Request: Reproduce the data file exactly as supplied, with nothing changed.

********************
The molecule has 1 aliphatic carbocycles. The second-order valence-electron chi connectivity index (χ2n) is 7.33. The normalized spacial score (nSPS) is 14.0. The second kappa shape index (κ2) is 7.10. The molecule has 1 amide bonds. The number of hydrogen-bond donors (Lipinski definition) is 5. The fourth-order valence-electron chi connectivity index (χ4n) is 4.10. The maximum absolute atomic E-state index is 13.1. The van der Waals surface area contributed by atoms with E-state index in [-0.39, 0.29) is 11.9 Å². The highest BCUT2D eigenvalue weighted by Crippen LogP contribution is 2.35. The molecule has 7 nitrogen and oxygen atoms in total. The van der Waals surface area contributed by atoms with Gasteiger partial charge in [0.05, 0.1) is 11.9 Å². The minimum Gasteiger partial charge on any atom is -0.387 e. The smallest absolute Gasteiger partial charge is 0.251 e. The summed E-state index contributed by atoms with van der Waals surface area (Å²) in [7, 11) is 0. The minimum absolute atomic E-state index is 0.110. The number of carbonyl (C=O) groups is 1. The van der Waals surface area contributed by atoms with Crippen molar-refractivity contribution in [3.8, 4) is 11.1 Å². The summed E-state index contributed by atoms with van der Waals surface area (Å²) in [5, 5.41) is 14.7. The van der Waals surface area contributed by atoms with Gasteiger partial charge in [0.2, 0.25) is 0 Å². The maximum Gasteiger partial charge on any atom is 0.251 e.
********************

The molecule has 1 aliphatic carbocycles. The second-order valence-electron chi connectivity index (χ2n) is 7.33. The normalized spacial score (nSPS) is 14.0. The second kappa shape index (κ2) is 7.10. The molecule has 1 amide bonds. The number of hydrogen-bond donors (Lipinski definition) is 5. The fourth-order valence-electron chi connectivity index (χ4n) is 4.10. The maximum absolute atomic E-state index is 13.1. The van der Waals surface area contributed by atoms with E-state index in [-0.39, 0.29) is 11.9 Å². The highest BCUT2D eigenvalue weighted by Crippen LogP contribution is 2.35. The molecule has 7 nitrogen and oxygen atoms in total. The van der Waals surface area contributed by atoms with Gasteiger partial charge in [0.05, 0.1) is 11.9 Å². The minimum Gasteiger partial charge on any atom is -0.387 e. The smallest absolute Gasteiger partial charge is 0.251 e. The summed E-state index contributed by atoms with van der Waals surface area (Å²) in [7, 11) is 0. The minimum absolute atomic E-state index is 0.110. The number of carbonyl (C=O) groups is 1. The van der Waals surface area contributed by atoms with Crippen molar-refractivity contribution in [3.8, 4) is 11.1 Å². The summed E-state index contributed by atoms with van der Waals surface area (Å²) in [5, 5.41) is 14.7. The van der Waals surface area contributed by atoms with Gasteiger partial charge in [0.2, 0.25) is 0 Å². The maximum Gasteiger partial charge on any atom is 0.251 e.